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GM announces new lithium-ion EV battery venture while teasing solid-state technology (photo credit: GMC Hummer EV screenshot courtesy of GM).


Solid-State EV Battery Plot Thickens As GM Inks Deal with POSCO

GM sharpens its lithium-ion EV battery knives with POSCO Chemical, while also taking a stab at up-and-coming solid-state technology.

In yet another sign that GM has a solid-state EV battery up its sleeve, last week the company hooked up with the Korean firm POSCO Chemical to build a new battery factory in the US. The new factory will produce material for GM’s much-heralded Ultium energy storage platform, which is not a solid-state battery. Nevertheless, the new partnership indicates that GM is edging closer to a solid state of mind.

Why Is Everybody Talking About A Solid-State EV Battery

Lithium-ion technology has set a high bar for EV battery performance, but auto industry stakeholders have been hot on the trail of solid-state batteries, which offer the potential for lower cost and higher performance. Lighter weight, faster charging times, and a more sustainable supply chain are also considerations.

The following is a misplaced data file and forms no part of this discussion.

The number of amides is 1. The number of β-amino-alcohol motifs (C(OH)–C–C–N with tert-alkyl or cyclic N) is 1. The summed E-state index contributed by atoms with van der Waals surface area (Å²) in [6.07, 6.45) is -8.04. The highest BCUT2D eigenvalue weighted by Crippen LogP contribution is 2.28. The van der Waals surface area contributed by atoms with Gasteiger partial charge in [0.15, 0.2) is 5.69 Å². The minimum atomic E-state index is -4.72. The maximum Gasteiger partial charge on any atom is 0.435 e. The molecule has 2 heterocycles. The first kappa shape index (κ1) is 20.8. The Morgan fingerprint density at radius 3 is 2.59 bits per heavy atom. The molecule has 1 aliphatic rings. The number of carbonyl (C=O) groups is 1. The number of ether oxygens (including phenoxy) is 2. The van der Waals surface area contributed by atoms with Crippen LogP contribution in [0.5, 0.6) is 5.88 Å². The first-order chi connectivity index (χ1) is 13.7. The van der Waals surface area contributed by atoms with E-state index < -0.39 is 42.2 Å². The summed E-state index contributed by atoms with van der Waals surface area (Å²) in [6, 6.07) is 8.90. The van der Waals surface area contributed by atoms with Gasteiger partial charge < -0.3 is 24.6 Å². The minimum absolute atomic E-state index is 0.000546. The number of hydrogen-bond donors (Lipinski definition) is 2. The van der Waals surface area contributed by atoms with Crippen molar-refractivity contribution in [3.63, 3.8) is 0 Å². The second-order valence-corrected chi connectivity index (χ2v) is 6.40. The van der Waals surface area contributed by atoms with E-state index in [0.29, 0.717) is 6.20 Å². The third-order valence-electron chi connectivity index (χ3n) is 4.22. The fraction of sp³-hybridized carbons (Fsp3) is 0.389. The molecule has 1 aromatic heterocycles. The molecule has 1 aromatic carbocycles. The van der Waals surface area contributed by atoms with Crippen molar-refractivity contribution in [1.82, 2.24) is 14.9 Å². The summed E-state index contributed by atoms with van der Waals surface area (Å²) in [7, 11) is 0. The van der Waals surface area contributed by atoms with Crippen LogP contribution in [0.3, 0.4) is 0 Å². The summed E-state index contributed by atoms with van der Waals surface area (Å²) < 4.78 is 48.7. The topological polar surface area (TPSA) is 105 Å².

As the name indicates, a solid-state EV battery sports a solid electrolyte, not a liquid or gel as in a conventional lithium-ion battery. Solid-state technology has been wandering around in the R&D doldrums for years, leading skeptics to postulate that lithium-ion technology will hold sway forever.

There is a case to be made for the continued dominance of lithium-ion technology, if it continues to improve and costs continue to drop. That’s a big “if,” according to one study that warns of prematurely latching on to one chemistry at the expense of others.

Auto industry stakeholders appear to have caught the warning. Recent months have seen a surge of investment in solid state technology by leading automakers, including Mercedes-Benz, Stellantis, BMW, and Ford.

GM Has A Solid-State EV Battery In Its Pocket

GM has gone all-out to promote its new Ultium lithium-ion battery platform, but it, too, appears to be wary of premature lock-in.

Last spring the company planted its stake firmly in the emerging solid-state EV battery field when it announced a joint agreement with the lithium-metal firm SES (formerly Solid Energy Systems).

That’s the latest in a series of lithium-metal partnerships GM has struck up in recent years. GM also holds almost 100 patents (49 granted and 45 pending) of its own in lithium-metal technology and it was an early investor in SES. The new SES partnership is expected to yield a pre-production version of the new lithium-metal EV battery by 2023.